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In Flake’s war on Trump tariffs, judicial picks are caught in the crossfire

Sen. Jeff Flake (R-Ariz.) speaks with reporters Tuesday ahead of the weekly policy luncheons at the Capitol.
Sen. Jeff Flake (R-Ariz.) speaks with reporters Tuesday ahead of the weekly policy luncheons at the Capitol. (Aaron P. Bernstein/Getty Images)

Sen. Charles E. Grassley considers confirming federal judges “a top priority” — so big that, as chairman of the Judiciary Committee, he plans to ask Senate leaders for more money for his panel, so filling the Supreme Court seat about to be vacated by Justice Anthony M. Kennedy doesn’t slow down the confirmation of lower-court nominees.

“Both the Republicans and the Democrats will have the resources to work on whoever would be sent up from the White House for Supreme Court and still continue to do what we’re doing on circuit and district judges,” Grassley said prior to Kennedy’s announcement Wednesday.

But the Iowa Republican has a surprising roadblock in his bid to continue confirming judges: Sen. Jeff Flake (R-Ariz.), who has seized control of the judicial confirmation process in a complicated move to try to defeat President Trump’s new tariff policy.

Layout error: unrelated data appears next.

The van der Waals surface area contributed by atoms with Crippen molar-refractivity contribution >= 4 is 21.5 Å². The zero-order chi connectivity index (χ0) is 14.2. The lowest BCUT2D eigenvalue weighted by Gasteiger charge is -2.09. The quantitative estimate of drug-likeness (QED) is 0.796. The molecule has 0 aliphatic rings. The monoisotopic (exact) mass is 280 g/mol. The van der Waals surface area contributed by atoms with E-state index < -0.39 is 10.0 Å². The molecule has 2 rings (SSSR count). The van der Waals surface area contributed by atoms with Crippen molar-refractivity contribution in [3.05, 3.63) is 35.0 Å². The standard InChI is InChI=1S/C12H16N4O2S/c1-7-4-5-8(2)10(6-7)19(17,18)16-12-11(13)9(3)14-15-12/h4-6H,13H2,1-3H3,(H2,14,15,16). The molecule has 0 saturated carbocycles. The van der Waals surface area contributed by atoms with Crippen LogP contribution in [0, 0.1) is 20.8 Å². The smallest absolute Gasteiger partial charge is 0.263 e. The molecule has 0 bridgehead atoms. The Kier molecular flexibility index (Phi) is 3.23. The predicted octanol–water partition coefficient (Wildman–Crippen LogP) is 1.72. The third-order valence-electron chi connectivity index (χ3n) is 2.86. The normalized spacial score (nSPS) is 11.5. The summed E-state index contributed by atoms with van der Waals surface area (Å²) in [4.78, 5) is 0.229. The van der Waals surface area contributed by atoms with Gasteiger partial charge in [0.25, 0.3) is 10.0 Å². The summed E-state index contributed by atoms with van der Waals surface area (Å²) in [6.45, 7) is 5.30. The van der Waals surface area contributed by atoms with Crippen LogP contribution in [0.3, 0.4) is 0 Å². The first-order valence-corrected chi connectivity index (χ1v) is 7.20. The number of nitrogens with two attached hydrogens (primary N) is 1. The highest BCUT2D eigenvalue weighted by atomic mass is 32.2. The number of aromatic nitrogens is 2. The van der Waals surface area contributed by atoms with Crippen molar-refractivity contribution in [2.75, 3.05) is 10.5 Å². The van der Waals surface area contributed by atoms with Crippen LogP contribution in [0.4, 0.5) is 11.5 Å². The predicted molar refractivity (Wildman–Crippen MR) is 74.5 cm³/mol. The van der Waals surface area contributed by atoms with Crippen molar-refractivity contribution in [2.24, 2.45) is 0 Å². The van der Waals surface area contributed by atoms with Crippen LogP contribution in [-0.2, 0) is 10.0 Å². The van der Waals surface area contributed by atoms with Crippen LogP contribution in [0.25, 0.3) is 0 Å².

Senators express concern over President Trump’s tariff proposal on March 6. (Video: Jordan Frasier/The Washington Post)

Flake has taken the one area of unmitigated success for Trump — Democrats and Republicans acknowledge he is packing the courts — and balled it up into a tangled mess that has slowed down the confirmation pace.

After more than a week of concealed motives, Flake made clear over the weekend that his objection earlier this month to a circuit-court nominee from Georgia was indeed part of his new policy to block these appellate judges from confirmation. In exchange, he wants a Senate vote on an amendment to rein in Trump’s power to impose tariffs on foreign goods.

“A few of us will stand up and say let’s not move any more judges until we get a vote, for example, on tariffs,” he said Sunday on ABC’s “This Week.”

Corker unveils bill to check Trump’s tariff authority, rebuffing a personal request from the president

Flake expressed confidence that he would win this battle, particularly after an announcement by Harley-Davidson that it would move some jobs offshore as a result of the expected retaliatory tariffs from other nations.

“There’s going to be a groundswell from people across the country who are seeing jobs go out,” he said in an interview. “And I think it’s just going to be too difficult, greatly, for our leadership to say we’re not going to have a vote on it.”

To be clear, Flake has many allies in his bid to block Trump from imposing higher tariffs, but he has no other public support on the means he is using to try to force that vote.

“I feel strongly about getting our judicial nominees confirmed, so I’m not holding any judicial nominees at this point, but I’m also adamant about getting a vote on this,” said Sen. Patrick J. Toomey (R-Pa.), who is helping lead the anti-tariff push.

Instead of targeting judicial selections, Toomey and Sen. Bob Corker (R-Tenn.) have targeted another sacred legislative cow — the farm bill — in their bid to force a vote on their amendment.